AnandTech Storage Bench - Heavy

Our Heavy storage benchmark is proportionally more write-heavy than The Destroyer, but much shorter overall. The total writes in the Heavy test aren't enough to fill the drive, so performance never drops down to steady state. This test is far more representative of a power user's day to day usage, and is heavily influenced by the drive's peak performance. The Heavy workload test details can be found here. This test is run twice, once on a freshly erased drive and once after filling the drive with sequential writes.

ATSB - Heavy (Data Rate)

As with The Destroyer, the average data rate of the Intel Optane SSD 800p puts it near the top of the rankings, but behind the fastest flash-based SSDs and the Optane 900p. Intel's VROC again adds overhead that isn't worthwhile without the high queue depths of synthetic benchmarks.

ATSB - Heavy (Average Latency)ATSB - Heavy (99th Percentile Latency)

The average and 99th percentile latencies of the Optane SSD 800p on the Heavy test are better than any of the low-end NVMe SSDs, but it is only in RAID that the latency drops down to the level of the best flash-based SSDs and the 900p.

ATSB - Heavy (Average Read Latency)ATSB - Heavy (Average Write Latency)

The average read latency of the Optane SSD 800p ranks second behind the 900p. VROC adds enough overhead that the RAID configurations end up having slightly higher average read latencies than the Samsung 960 PRO. For the average write latencies, VROC is far more useful, and helps the 800p make up for the lack of a write cache.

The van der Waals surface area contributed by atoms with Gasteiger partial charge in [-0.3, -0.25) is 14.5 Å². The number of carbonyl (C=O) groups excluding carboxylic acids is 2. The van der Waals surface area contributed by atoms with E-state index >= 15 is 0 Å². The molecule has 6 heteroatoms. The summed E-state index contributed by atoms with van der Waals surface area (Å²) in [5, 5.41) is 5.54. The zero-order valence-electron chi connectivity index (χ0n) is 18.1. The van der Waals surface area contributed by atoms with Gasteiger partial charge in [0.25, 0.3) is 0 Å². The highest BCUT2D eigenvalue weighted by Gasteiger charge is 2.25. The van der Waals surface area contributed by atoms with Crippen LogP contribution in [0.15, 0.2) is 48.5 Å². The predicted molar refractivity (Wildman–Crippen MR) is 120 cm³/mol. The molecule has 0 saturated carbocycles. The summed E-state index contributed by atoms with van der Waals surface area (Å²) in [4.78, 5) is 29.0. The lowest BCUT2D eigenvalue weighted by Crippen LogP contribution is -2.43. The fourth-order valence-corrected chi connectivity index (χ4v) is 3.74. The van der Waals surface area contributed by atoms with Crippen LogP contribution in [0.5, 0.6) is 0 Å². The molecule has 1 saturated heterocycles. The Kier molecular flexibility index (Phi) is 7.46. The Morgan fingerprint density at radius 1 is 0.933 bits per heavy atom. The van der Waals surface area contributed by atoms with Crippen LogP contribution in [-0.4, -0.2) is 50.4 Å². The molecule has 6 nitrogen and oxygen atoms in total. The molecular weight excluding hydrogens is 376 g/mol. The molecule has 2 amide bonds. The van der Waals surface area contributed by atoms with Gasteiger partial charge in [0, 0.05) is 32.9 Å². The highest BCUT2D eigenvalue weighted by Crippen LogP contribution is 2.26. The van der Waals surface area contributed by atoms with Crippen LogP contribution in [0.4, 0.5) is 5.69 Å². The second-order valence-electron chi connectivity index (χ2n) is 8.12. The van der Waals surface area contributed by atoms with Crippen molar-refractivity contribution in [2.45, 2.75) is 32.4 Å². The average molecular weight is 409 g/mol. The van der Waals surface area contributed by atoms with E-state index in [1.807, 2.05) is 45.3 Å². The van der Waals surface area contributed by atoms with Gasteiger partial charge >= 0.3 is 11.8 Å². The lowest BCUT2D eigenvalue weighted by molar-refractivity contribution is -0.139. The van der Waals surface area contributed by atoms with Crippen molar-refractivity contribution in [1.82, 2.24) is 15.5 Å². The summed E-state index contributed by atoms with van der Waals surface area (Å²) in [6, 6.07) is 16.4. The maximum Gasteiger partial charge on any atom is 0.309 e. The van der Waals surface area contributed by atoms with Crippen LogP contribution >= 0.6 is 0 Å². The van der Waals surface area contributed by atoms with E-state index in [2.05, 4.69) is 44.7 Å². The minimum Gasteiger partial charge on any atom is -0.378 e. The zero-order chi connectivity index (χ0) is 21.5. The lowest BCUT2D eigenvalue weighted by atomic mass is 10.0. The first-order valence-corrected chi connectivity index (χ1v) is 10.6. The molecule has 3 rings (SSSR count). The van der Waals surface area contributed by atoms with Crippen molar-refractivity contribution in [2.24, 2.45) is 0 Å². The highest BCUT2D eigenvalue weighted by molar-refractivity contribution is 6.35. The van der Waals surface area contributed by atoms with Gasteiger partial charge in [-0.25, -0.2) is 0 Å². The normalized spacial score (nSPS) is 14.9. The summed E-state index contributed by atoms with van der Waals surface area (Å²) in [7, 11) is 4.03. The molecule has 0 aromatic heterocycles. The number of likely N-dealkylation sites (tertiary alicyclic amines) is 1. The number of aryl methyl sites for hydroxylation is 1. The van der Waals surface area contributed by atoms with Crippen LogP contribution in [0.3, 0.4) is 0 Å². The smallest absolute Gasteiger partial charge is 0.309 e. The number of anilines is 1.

ATSB - Heavy (99th Percentile Read Latency)ATSB - Heavy (99th Percentile Write Latency)

The 99th percentile read and write latencies of the 800p RAID configurations are on par with the 900p, but the individual drives have slightly worse QoS than the Samsung 960 PRO.

ATSB - Heavy (Power)

The 800p again leads in energy usage thanks to its high overall performance without the high baseline power consumption of the 900p. The budget NVMe SSDs all use at least twice as much energy over the course of the test, and the Samsung 960 PRO is closer to the budget drives than to the 800p.

AnandTech Storage Bench - The Destroyer AnandTech Storage Bench - Light
Comments Locked


View All Comments

  • name99 - Friday, March 9, 2018 - link

    Not QUITE true.
    Apple has done it (IMHO very successfully) in part because
    - they understand something of the data patterns and
    - already had tech in the file system to move hot data (hot file system data AND hot files) to the fastest part of the medium and
    - they were willing to include ENOUGH flash (128GB) and fast flash; they didn't cheap out.

    But yeah, the solutions sold by Seagate were not (in my experience) very impressive, especially considering the ridiculous premium Seagate charged for them.

    What you CAN do on Apple systems (and I have done, very successfully, multiple times) is to fuse external SSDs with other drives (either other external or an internal HD) and this behaves just like a native fusion drive, you can even boot off it. This means you can retrofit fusion even to old macs (eg I have a 2007 iMac running a fusion system based on an SSD in an external FW-800 enclosure, fused with the internal 320GB drive).